Discourse markers constitute a system exhibiting two more types of patterning involving: (1) the moments at which discourse markers are employed in interaction, and (2) their structural properties. As for (1), in general, the higher the boundary between conversational actions, the more linguistic material necessary for its construction. “arger packages,” such as the beginning of a new episode in a narrative, typically open with more discourse markers – and particularly more clusters of discourse markers (e.g., anyway, uhm, listen) – than “smaller packages,” such as the beginning of a “second” in an adjacency pair.
In terms of their structural properties, discourse markers have developed from a variety of parts of speech: adverbs, interjections, conjunctions, deictics, verbs of saying, verbs of perception, nouns, adjectives, quantifiers, and even clauses. Besides having the semantic property of metalinguality, discourse markers share a prosodic property: 94 percent of the discourse markers in a spoken Israeli Hebrew corpus were found to occur at intonationunit initial position, either at a point of speaker change, or, in same-speaker talk, immediately following any intonation contour other than continuing intonation (unless they appear in a cluster of discourse markers). For example:
. . . we talked a lot,
. . about this whole thing,
. . about compliments.
. . . . because,
. . . to me,
. . . that was really
. . that’s something,
. . that I can’t stand.
The discourse marker because appears here in same-speaker talk following final intonation (marked by the period following compliments). The remaining 6 percent of the discourse markers function at lower-level conversational action boundaries, such as introducing a voice “of second order” of the same speaker. For example, in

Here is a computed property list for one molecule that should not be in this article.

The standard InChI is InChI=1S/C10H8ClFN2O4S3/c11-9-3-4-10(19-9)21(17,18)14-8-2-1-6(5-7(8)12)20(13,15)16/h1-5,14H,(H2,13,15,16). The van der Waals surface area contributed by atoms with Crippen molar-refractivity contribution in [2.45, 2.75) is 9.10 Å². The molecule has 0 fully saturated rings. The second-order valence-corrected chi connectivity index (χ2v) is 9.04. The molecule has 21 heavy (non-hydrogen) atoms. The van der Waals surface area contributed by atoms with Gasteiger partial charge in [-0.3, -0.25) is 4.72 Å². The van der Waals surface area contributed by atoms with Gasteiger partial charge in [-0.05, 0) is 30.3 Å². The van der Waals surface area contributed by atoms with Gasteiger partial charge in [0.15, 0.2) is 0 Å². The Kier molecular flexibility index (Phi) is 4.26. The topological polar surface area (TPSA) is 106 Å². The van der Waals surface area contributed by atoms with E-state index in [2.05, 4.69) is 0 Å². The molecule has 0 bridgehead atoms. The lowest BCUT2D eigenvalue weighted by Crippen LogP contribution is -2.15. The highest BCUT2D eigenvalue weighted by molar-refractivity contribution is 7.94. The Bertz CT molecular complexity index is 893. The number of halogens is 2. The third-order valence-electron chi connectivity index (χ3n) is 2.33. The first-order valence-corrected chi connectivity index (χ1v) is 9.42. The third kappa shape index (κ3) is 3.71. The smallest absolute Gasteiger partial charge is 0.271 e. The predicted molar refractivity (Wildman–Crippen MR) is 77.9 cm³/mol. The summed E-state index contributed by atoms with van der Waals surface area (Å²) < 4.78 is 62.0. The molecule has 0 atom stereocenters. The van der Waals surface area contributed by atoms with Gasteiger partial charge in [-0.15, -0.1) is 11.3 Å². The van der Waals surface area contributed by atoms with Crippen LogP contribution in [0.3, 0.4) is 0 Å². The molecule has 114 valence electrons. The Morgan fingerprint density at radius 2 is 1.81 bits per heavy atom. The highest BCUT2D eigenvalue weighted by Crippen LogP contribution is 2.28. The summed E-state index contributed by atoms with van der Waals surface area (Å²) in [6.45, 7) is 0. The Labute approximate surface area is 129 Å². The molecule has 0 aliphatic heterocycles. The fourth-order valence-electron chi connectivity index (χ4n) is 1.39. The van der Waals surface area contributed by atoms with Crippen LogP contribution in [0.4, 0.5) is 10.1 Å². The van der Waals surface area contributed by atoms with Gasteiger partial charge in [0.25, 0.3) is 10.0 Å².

’amarti la tir’i,
I told her look,
tir’i occurs intonation-unit internally (Maschler 1997, 2002). The system of discourse markers punctuating interaction, then, constitutes part of a larger, iconic system of grammatical, prosodic, and kinesic features, helping participants distinguish higherorder frame shifts from those that are more subtle in nature.
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- Goffman, E. (1981). Forms of talk. Philadelphia, PA: University of Pennsylvania Press.
- Hopper, P. J. (1998). Emergent grammar. In M. Tomaselo (ed.), The new psychology of language. Mahwah, NJ: Lawrence Erlbaum, pp. 155 –175.
- Maschler, Y. (1994). Metalanguaging and discourse markers in bilingual conversation. Language in Society, 23, 325 –366.
- Maschler, Y. (1997). Discourse markers at frame shifts in Israeli Hebrew talk-in-interaction. Pragmatics, 72, 183 –211.
- Maschler, Y. (ed.) (2000). Discourse markers in bilingual conversation. Special issue of International Journal of Bilingualism, 4, 437–561.
- Maschler, Y. (2002). The role of discourse markers in the construction of multivocality in Israeli Hebrew talk-in-interaction. Research on Language and Social Interaction, 35, 1–38.
- Schiffrin, D. (1987). Discourse markers. Cambridge: Cambridge University Press.